Unless you are going to pack a vial of insulin as well I don't think there is any point; anywhere you can buy vials of insulin you can buy the syringes that go with them.
I pack twice the number pens I need up to about +2, the main problem I find with travel (anywhere) is the non-availability of low-carb food.
I don't think it's really relevant, but way way back when I did MDI with vials and syringes I reused the syringes until they either bent or started hooking bits out of my flesh. I did the same thing with pen needles before I moved to a pump (one pen, one needle!) Not that I'm saying this is wise, just convenient.
In general I think you can assume that you can get pens anywhere in the world and, if you can't, you can get something that will work. The *real* exception is on a boat; then you are on your own and need to come prepared.
Not in Illinois. You can buy R and NPH insulin without an RX but no works
I just use pens; I fill the pump from the pen and I carry pen needles as a back-up.
It's minimal overhead, it covers most possibilities, though I did just get a Lantus refill for times when I don't use the pump. (;-) my prior supply of Lantus expired some time in 2013 so I thought maybe I should stop using it and get some newer stuff.)
Last time I had to do it was in CA; east short of Lake Tahoe some scumbag broke into the car and stole my insulin (etc) while I was hiking. No problem there, that was Humalin (which is GMO but not GM, so non-prescription), but my understanding was that the pharmacist would supply drugs on an emergency basis without a prescription.
It's a lot easier in Europe (*not* the UK) and Asia; pharmacists can prescribe. I've never tried it in the UK, my guess, having known the culture in a past life, is that a pharmacist would provide the necessary just as the one in CA did.
Here you can buy anything short of an analog insulin. You'll pay full price, of course, but you can buy the stuff.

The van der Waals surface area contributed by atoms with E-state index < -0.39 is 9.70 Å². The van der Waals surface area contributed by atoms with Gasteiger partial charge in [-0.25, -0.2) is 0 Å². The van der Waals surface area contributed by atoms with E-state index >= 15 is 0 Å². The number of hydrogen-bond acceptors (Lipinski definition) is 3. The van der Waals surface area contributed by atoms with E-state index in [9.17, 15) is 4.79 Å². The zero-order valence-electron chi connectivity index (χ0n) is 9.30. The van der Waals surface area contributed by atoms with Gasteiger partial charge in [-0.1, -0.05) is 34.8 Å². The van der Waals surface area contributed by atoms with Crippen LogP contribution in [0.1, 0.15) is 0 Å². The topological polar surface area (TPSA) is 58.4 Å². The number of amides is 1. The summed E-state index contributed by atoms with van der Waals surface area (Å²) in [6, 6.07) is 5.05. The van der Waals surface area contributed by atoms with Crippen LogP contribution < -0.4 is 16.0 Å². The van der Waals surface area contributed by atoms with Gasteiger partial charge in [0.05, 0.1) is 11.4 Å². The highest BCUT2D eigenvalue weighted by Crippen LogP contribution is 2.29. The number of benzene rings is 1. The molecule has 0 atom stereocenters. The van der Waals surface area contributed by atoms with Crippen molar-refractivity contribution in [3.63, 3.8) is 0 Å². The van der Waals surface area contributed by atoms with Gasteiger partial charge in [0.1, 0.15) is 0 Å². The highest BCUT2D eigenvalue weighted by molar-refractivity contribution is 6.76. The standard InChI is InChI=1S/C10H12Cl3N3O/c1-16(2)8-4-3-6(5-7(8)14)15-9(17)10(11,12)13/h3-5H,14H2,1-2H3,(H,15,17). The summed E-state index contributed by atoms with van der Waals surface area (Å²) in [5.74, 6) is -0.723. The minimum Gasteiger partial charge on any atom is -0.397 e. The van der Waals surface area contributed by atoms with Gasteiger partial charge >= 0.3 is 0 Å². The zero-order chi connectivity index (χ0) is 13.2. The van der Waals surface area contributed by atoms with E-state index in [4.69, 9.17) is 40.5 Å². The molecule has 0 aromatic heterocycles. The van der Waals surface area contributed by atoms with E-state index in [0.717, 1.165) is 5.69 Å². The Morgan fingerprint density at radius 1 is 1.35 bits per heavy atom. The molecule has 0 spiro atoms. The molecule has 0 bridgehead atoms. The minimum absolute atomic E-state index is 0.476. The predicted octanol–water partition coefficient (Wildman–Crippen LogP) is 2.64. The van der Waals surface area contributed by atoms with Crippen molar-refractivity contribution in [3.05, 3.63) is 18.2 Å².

Bring a couple! They are cheap. I had a pen failure, where the mechanical 'twister' in the pen failed and I used syringes to pull the insulin out, so as to not waste the insulin. But, this has only happened once. I think you'd be in good shape, just bringing two syringes.
My case for syringes:
They might be helpful with foreign language airport security. I think that people see syringes and they think, 'medicine.' Pens might me less recognizable and more likely to require an explanation to airport security or some 16 year old cop.
Different syringes have different measurements of 'a unit.' So, you might have to convert it algebraically if you get an unfamiliar syringe volume, over the counter. I can never remember this conversion off the top of my head because I rarely use it, but I can usually look up the necessary info if I have one of MY syringes, in hand.
Its nice to have a syringe, in your purse, in case you bump into another diabetic who needs one. That happens to me a couple times a year.
My case against syringes:
I worry they can attract unwanted attention. A gentleman once stared me down, real hard, while I took a manual injection on a subway platform in Paris. Sometimes I'm worry that syringes might provoke a robbery. Depends where your going. I suppose even Lake Tahoe could have a hobo heroin addict sleeping outside in the woods...just never know.
yeah true, thanks for all the replies ill probably take a couple with me anyway